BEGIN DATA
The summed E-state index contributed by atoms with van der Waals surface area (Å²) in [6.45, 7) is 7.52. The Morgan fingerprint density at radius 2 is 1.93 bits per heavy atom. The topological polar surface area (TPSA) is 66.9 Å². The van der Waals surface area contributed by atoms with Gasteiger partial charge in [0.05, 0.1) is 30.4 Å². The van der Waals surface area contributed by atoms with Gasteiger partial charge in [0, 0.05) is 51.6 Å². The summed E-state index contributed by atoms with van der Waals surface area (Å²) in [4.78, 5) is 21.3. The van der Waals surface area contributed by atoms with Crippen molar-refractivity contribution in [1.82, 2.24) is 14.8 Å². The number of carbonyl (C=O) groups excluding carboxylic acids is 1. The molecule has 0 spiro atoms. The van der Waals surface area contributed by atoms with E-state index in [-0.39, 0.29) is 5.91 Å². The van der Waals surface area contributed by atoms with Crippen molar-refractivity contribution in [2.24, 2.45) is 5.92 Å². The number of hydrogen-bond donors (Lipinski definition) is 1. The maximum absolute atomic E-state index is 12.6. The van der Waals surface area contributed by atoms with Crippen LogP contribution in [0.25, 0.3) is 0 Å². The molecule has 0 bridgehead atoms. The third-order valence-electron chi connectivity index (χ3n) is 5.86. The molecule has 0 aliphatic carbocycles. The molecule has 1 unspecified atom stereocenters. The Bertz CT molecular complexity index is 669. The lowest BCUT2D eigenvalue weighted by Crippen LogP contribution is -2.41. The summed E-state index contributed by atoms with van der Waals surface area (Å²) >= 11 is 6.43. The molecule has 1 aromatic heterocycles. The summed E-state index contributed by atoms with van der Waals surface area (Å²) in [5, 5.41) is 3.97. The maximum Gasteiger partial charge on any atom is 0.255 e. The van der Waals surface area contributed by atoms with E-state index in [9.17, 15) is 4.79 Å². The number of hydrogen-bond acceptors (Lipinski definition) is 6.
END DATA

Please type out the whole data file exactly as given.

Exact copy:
The summed E-state index contributed by atoms with van der Waals surface area (Å²) in [6.45, 7) is 7.52. The Morgan fingerprint density at radius 2 is 1.93 bits per heavy atom. The topological polar surface area (TPSA) is 66.9 Å². The van der Waals surface area contributed by atoms with Gasteiger partial charge in [0.05, 0.1) is 30.4 Å². The van der Waals surface area contributed by atoms with Gasteiger partial charge in [0, 0.05) is 51.6 Å². The summed E-state index contributed by atoms with van der Waals surface area (Å²) in [4.78, 5) is 21.3. The van der Waals surface area contributed by atoms with Crippen molar-refractivity contribution in [1.82, 2.24) is 14.8 Å². The number of carbonyl (C=O) groups excluding carboxylic acids is 1. The molecule has 0 spiro atoms. The van der Waals surface area contributed by atoms with E-state index in [-0.39, 0.29) is 5.91 Å². The van der Waals surface area contributed by atoms with Crippen molar-refractivity contribution in [2.24, 2.45) is 5.92 Å². The number of hydrogen-bond donors (Lipinski definition) is 1. The maximum absolute atomic E-state index is 12.6. The van der Waals surface area contributed by atoms with Crippen LogP contribution in [0.25, 0.3) is 0 Å². The molecule has 0 bridgehead atoms. The third-order valence-electron chi connectivity index (χ3n) is 5.86. The molecule has 0 aliphatic carbocycles. The molecule has 1 unspecified atom stereocenters. The Bertz CT molecular complexity index is 669. The lowest BCUT2D eigenvalue weighted by Crippen LogP contribution is -2.41. The summed E-state index contributed by atoms with van der Waals surface area (Å²) >= 11 is 6.43. The molecule has 1 aromatic heterocycles. The summed E-state index contributed by atoms with van der Waals surface area (Å²) in [5, 5.41) is 3.97. The maximum Gasteiger partial charge on any atom is 0.255 e. The van der Waals surface area contributed by atoms with E-state index in [9.17, 15) is 4.79 Å². The number of hydrogen-bond acceptors (Lipinski definition) is 6.